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11 reasons why you should avoid dating a lawyer at all costs

Your mum would be so proud, but it sounds better than it is

w1

Imagine the joy on your mum’s face if you came home and told her you were dating a lawyer.

We bet she’d be thrilled. Lawyers have it all: power, money, prestige. No wonder they are amongst the most right swiped professions on Tinder.

But don’t do it. Dating a lawyer sounds waaay better than it actually is. They really don’t make very good partners — in the romantic sense, at least.

Here are the 11 reasons why you should avoid dating a lawyer at all costs.

1. They work around the clock

Having a lawyer boyfriend or girlfriend is akin to having an imaginary friend. Lawyers lead notoriously busy lives and work notoriously long hours, so you better get used to ready meals for one.

2. The constant, grinding stress

Imgur
Imgur

When your better half finally does manage to break free from the chains of target billable hours — for a few hours away — expect them to take the stresses of work home with them. Sharing a bottle of wine and watching a film on the sofa? Add two hours of tears, sporadic email checking, the occasional angry outburst and three unexpected phone calls from international clients, and you have the perfect lawyer date night.

3. The narcissism

The Hunger Games mentality is instilled in lawyers from law school, and it’s hard to shake. They’ll slap your hand away just for trying to nab a chip off of their plate. The competitiveness, the unwillingness to share, the ego — it’s not what you want from your other half.

4. They’re probably cleverer than you

BBC
BBC

Law is a fiercely competitive industry to get into, so you can bet your partner is going to be an academic whizz. When it comes to watching the evening news together, prepare to be made to feel stupid at every stage.

5. Arguing with a lawyer is impossible

There’s nothing wrong with a bicker between couples every now and then. It’s a stress releaser, the sign of a healthy relationship. And that’s why fighting with a lawyer is so frustrating — they shut you down at every opportunity. One moment you’re having a private dispute in your living room and the next thing you know your partner’s cross-examining witness testimony from your next-door neighbour. You’re screwed: they will have more evidence against you in their back pocket than you could ever dream of having against them. It might even come in police evidence bags.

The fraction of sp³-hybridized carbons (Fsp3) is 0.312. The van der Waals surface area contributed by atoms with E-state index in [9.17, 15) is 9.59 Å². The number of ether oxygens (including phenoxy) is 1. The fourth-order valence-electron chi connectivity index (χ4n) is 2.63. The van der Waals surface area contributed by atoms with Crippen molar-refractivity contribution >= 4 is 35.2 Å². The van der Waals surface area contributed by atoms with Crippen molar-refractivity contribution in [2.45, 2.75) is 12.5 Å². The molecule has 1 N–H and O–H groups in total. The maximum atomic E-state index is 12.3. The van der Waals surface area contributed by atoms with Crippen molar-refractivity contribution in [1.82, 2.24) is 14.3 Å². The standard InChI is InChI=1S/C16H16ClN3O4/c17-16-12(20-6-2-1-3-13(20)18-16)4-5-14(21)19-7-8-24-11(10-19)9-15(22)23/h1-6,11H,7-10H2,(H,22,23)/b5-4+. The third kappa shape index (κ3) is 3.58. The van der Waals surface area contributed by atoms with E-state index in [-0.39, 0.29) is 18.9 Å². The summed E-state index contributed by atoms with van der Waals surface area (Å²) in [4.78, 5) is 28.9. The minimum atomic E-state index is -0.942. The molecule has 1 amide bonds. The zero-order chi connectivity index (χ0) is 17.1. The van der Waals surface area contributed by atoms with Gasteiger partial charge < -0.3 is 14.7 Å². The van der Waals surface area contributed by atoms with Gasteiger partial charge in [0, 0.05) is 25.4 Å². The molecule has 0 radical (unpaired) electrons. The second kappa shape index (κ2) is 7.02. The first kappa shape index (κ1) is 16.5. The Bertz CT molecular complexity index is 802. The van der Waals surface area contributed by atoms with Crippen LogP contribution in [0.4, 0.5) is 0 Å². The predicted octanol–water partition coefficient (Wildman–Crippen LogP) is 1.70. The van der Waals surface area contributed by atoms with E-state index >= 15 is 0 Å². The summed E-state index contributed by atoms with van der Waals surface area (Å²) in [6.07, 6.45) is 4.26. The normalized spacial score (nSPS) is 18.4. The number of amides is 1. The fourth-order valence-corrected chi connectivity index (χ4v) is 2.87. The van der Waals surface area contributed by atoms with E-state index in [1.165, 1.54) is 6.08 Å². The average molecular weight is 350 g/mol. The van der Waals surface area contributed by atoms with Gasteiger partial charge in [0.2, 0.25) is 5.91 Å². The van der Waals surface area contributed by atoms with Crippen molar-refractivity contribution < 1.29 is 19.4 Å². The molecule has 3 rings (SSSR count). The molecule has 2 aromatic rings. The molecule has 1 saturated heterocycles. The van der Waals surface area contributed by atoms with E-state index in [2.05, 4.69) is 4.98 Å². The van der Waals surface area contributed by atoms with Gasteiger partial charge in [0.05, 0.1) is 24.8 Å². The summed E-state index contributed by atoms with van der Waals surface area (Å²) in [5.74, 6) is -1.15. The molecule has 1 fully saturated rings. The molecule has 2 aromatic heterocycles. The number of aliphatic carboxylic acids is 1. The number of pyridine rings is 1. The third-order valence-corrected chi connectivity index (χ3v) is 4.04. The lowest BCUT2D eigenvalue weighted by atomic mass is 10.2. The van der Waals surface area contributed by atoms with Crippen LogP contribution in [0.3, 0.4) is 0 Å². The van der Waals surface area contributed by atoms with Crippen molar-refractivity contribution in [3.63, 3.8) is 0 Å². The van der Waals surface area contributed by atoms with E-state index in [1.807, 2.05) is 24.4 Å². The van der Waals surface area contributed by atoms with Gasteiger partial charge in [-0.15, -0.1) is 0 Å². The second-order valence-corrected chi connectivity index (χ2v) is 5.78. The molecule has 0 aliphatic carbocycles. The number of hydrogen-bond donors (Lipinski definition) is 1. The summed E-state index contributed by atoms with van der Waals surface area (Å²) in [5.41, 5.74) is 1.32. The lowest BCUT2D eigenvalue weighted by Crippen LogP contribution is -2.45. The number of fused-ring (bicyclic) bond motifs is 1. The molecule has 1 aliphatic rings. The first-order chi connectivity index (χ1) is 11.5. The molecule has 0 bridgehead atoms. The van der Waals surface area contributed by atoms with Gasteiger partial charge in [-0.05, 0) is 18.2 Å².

6. Prepare to fork out on language lessons

You go to the pub one day with your boyfriend and his work friends, and you feel as though you should’ve brought a dictionary with you. What the hell is a jurisprudence? You don’t really know what a merger is, and you smiled and nodded your way through the conversation on the EU referendum. And then there are the acronyms: LPC, SRA, LLB, BPTC, SDT, LLM — who knows what’s going on? One of their friends even referred to you as his learned friend.

7. The ruthless organisation

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Lawyers tend to be robotically organised in everything they do. The calendar will be the focal point in your home, so you can kiss goodbye any hopes of spontaneous romantic getaways (they won’t be able to take the time off work anyway).

8. You’ll always be second best

Lawyers put their work first. No matter how long you’ve been dating, the strong feeling of ‘they just don’t care about me’ is hard to shake. You’ll definitely always be the second most important ‘partner’ in their life. And they probably feel more strongly about the legal aid crisis than they do about you too.

9. The law firm freebies

Legal Cheek
Legal Cheek

For the second year in a row, your boyfriend has decided that a Slaughter and May pen is an appropriate anniversary present. All you ask for in life is a nice cat mug, not one with some sort of law firm-based motivational quote on it. And where does all this pink tape keep coming from?

10. The addiction to caffeine is concerning

Curb Your Enthusiasm
Curb Your Enthusiasm